March 18 | Beginner Yogi |
Spring has finally arrived, and with it, spring cleaning. But instead of diving straight into the grime-scraping and dust-mining of the season, why not think about your progress on your personal fitness goals for the year? You might find that you’re not where you want to be, but even if you are, we have some ideas for you.
As the months grow warmer and your quest for total body fitness continues, we suggest you think about one word: yoga. If you’re a newbie to the practice, then keep reading — this is the blog post for you.
Yoga, an ancient practice of poses, stretching and mind-body connection, is eminently approachable, with neither a minimum fitness level nor a mental plateau one must reach acting as a barrier to entry. That can’t be said for most other exercise programs for adults (or anyone, really).
There truly is nothing to dread as a newcomer to yoga. If you’re walking in for the first time holding a brand-new mat, you don’t have to fear the size-you-up side-eye by your classmates — iron-pumper competition this is not. You’ll be learning yoga from a patient instructor who will give you the individual attention you need to do the moves safely and effectively.
If you’re still feeling queasy about yoga, here’s an idea to help you build the requisite confidence prior to your public debut at yoga class: Teach yourself to do some easy yoga poses. In fact, you can try three incredibly simple ones in the comfort and privacy of your own living room (the house pets won’t care — remember: Rover the dog and Jingles the cat lack the capacity to either judge or mock you).
Child’s Pose, Downward-facing Dog Pose and Tree Pose are three poses that are among the ones taught to almost every yoga neophyte, and we’ll bet our bottom dollar that you’ll find their benefits of relaxation and tension-relieving stretching so substantial that yoga will become your new passion.
Child’s Pose is a fundamentally easy pose to begin with as you adventure into yoga, and it can be done almost anywhere.
Start by sitting your hips down on your heels, either with the knees together or slightly apart — whichever is more comfortable for you. From there, bend the torso forward until your forehead touches the ground while extending your arms forward in front of you. Allow the body to relax naturally in this pose while you inhale and exhale deliberately. For a slightly different stretch, bring the arms back beside your legs, palms open and facing upward.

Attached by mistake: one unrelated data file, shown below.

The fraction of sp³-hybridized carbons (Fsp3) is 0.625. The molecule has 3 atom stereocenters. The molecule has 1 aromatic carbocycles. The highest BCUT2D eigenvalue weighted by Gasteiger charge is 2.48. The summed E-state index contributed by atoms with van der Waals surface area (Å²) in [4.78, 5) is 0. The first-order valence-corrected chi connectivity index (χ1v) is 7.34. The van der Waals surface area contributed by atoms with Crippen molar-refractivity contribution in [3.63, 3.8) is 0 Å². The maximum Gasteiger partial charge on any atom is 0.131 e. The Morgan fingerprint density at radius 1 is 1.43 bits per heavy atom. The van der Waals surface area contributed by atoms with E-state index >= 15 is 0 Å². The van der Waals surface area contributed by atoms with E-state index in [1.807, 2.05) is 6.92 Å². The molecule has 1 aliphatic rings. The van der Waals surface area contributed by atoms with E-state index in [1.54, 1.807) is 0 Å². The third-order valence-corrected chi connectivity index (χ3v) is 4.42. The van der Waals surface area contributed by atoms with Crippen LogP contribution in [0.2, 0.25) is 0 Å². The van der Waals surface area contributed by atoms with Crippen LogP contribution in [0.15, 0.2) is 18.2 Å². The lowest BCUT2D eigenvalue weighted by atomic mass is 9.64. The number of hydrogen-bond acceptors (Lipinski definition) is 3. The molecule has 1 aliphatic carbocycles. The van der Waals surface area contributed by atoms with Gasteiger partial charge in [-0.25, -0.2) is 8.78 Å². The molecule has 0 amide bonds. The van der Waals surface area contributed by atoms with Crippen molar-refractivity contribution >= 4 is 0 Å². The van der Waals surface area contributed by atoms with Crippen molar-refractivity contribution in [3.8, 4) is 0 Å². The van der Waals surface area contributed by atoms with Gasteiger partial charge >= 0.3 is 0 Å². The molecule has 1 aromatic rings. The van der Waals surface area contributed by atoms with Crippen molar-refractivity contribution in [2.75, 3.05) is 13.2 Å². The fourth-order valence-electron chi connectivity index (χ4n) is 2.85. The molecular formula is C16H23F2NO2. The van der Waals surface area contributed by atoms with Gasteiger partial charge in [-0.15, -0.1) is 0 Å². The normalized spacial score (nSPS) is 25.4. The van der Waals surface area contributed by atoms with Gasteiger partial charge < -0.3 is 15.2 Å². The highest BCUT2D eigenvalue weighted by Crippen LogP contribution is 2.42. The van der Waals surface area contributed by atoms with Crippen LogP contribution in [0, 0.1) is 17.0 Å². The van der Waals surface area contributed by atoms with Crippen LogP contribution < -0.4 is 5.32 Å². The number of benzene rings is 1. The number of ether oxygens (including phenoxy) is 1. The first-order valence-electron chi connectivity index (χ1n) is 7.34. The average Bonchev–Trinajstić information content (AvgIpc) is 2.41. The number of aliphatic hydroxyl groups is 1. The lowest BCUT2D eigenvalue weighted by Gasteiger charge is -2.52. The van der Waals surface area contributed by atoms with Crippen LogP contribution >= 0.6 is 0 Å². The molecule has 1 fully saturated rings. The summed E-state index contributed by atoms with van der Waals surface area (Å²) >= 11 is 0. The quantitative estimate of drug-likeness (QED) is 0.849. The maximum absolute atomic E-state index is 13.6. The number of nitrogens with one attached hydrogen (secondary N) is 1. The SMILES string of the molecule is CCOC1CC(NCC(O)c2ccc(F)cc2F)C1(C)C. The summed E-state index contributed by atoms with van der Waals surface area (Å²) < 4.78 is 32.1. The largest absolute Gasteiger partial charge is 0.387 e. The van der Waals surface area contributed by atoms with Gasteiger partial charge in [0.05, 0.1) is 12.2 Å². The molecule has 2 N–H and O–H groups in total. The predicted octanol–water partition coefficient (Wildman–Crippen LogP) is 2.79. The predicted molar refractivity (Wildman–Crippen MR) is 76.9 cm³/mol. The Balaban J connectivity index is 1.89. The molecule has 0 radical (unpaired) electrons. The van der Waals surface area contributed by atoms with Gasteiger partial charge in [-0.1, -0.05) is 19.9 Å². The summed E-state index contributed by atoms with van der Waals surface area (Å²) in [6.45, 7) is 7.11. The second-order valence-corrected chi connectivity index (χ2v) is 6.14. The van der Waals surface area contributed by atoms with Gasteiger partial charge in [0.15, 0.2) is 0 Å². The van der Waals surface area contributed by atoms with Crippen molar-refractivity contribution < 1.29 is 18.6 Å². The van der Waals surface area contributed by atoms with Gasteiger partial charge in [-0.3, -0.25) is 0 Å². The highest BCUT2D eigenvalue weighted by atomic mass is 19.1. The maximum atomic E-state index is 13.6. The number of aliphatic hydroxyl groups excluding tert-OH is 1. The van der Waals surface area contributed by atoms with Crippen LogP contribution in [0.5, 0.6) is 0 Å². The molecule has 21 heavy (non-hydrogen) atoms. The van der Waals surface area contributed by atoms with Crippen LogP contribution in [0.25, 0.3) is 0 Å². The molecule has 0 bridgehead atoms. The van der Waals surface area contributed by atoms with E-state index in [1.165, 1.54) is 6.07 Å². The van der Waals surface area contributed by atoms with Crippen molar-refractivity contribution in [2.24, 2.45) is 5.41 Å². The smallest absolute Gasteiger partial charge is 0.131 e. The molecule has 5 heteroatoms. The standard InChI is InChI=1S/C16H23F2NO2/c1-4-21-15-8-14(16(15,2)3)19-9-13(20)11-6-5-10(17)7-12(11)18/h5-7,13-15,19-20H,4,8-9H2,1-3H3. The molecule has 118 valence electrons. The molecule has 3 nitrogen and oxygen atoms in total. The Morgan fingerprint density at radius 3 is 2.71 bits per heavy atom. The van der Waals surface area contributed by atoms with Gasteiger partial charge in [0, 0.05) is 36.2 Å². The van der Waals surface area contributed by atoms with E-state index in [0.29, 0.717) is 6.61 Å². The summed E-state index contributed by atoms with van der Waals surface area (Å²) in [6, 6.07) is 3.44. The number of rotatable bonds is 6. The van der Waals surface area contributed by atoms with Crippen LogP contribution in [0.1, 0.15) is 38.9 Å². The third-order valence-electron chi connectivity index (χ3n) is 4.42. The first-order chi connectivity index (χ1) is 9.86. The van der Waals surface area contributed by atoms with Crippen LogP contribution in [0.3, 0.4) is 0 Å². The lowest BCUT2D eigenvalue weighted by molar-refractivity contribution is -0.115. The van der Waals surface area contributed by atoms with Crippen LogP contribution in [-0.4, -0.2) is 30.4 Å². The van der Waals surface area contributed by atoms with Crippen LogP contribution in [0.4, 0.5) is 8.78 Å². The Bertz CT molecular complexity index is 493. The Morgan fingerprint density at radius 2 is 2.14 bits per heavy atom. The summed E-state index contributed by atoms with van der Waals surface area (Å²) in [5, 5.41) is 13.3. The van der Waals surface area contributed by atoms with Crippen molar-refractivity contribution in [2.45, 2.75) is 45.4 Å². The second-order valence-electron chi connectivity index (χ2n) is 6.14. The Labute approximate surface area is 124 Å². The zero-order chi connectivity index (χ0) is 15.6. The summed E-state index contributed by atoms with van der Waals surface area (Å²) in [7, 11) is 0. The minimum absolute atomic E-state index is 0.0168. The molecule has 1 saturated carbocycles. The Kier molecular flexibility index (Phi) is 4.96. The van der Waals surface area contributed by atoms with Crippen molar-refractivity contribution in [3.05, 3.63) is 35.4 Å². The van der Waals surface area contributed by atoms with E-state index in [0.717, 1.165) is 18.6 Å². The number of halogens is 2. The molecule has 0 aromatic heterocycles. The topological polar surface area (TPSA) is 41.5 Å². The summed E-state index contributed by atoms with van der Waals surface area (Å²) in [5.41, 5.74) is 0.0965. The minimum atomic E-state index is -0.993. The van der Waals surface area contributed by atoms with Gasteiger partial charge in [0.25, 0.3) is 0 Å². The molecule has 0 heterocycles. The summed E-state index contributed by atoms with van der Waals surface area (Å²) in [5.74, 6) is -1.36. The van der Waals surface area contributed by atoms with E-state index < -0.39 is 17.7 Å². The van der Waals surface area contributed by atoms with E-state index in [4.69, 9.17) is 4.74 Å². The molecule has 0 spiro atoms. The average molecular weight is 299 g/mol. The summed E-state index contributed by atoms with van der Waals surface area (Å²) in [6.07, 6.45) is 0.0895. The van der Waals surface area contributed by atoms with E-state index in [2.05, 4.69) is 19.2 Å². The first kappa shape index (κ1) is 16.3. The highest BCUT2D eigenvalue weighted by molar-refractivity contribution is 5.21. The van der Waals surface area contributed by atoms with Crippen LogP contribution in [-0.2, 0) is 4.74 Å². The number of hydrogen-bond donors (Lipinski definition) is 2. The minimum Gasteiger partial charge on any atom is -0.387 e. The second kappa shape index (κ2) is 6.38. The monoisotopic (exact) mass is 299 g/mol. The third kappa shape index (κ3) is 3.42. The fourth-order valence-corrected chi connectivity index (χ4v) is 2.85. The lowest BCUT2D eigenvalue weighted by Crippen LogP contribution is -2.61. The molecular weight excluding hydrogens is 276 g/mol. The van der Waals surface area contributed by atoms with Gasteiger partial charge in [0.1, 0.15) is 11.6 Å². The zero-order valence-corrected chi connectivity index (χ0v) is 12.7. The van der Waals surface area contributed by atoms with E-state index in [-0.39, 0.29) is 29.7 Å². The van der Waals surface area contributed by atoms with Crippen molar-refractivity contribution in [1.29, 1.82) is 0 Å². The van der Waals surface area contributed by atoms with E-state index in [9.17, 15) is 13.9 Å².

In a class, Child’s Pose is often placed before or after challenging routines to reset and rest the body.
Downward-Facing Dog Pose
Perhaps the most well-known of all yoga routines, Downward-Facing Dog is integrated into almost all basic yoga routines, where it “flows” with regulated breathing. “Downward Dog” is also great on its own, helping to stretch out the long ligaments in the arms and legs.
From a plank position, gently raise your hips and straighten your arms while ensuring you have a proper width of the arms and legs to support the body. Create a triangle shape with your hips elevated, and hold the position for four to eight breaths. Remember to keep your arms and legs straight but not locked, the heels as far down as you can, but take care not to overextend; the stretch should be a gentle one, as you’re still learning.
The most challenging of the three poses listed here, Tree Pose is still relatively simple to learn but a bit difficult to hold. Once you get it down, you’ll find yourself feeling like a total yoga master for the first time.
Tree Pose is all about balance — specifically, balancing on one leg. This sounds frustrating, but the pose is built to help you connect to your entire body and really plant yourself to the ground. From standing, bring your palms together near your heart. Then bring one leg up and rest your foot on the inner thigh, facing downward and just above the knee.
From there, breathe! Breathing is perhaps the most important thing about yoga. Taking short or gasping breaths will make you topple over, but long, relaxing breathing will focus your mind, increase your concentration and improve your balance.
The benefits of Tree Pose are numerous. In addition to strengthening balance, the pose works your core as you flex and focus to stay upright. You’ll find you often have a dominant leg that makes the pose easier, so if you’re feeling great, outstretch the arms toward the ceiling and look upwards — it’ll add a whole new challenge to the pose.